Equine Infectious Anemia

Equine Infectious Anemia, also called swamp fever, transmitted by bloodsucking insects infects horses and is cause by a retrovirus. It is endemic in the Americas, parts of Europe, the Middle and Far East, Russia, and South Africa. It is a lentivirus, similar to HIV.
EIA can be transmitted through blood, saliva, milk, and bodily secretion. Normally transmission comes from biting flies like the horse-fly and deer-fly. Along with biting animals the disease can be transmitted through contaminated surgical equipment.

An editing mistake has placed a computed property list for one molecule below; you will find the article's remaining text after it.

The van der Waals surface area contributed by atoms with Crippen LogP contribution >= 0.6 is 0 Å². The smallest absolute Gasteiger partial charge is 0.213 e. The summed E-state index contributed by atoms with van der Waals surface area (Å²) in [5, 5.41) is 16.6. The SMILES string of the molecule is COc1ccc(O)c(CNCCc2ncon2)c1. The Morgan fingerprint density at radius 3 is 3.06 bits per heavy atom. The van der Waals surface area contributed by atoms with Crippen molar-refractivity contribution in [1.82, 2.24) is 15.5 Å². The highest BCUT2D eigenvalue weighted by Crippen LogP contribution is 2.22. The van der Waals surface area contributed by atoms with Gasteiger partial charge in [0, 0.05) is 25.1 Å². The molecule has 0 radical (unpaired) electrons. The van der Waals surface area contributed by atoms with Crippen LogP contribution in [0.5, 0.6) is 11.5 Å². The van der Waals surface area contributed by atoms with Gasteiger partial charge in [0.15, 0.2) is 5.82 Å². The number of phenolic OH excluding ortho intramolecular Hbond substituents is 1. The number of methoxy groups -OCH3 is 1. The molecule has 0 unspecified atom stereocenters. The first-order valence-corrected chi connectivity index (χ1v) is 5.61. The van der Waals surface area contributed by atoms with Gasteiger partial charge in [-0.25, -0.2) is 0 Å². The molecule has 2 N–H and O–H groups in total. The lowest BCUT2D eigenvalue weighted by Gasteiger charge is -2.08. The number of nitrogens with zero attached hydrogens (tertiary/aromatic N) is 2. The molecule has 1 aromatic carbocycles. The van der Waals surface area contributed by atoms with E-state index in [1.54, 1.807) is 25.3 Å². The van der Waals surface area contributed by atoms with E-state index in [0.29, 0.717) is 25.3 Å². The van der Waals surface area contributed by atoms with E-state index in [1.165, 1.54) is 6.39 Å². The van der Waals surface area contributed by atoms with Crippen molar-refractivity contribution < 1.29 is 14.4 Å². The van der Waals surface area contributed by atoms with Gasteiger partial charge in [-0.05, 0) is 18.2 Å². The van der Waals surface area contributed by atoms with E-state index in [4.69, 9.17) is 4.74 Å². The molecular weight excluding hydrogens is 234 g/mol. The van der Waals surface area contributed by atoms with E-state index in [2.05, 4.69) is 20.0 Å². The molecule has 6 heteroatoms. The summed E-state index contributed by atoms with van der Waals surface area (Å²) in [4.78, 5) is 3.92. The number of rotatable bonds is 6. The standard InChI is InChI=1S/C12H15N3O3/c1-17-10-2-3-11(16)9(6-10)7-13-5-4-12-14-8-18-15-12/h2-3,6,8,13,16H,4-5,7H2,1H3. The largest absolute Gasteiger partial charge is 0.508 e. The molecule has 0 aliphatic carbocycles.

When the disease suddenly occurs at full force it is in its acute form, where as a slower progression of the disease is subacute. In Chronic cases the horse may have recurring fever and anemia and can relapse into the subacute or acute form even years after an original attack.

It is also possible for a horse to not show any symptoms yet still test positive for EIA antibodies which means the horse is still contagious.

EIA can abort the fetus in pregnant mares at any time during the pregnancy. A vaccine, developed in China, and used there since 1983 is available. The disease can be transferred through syringes and needles. Horses that test positive are sent to research facilities. The United States does not have an eradication program since there are few incidences of the virus. Most countries require testing before a horse is imported.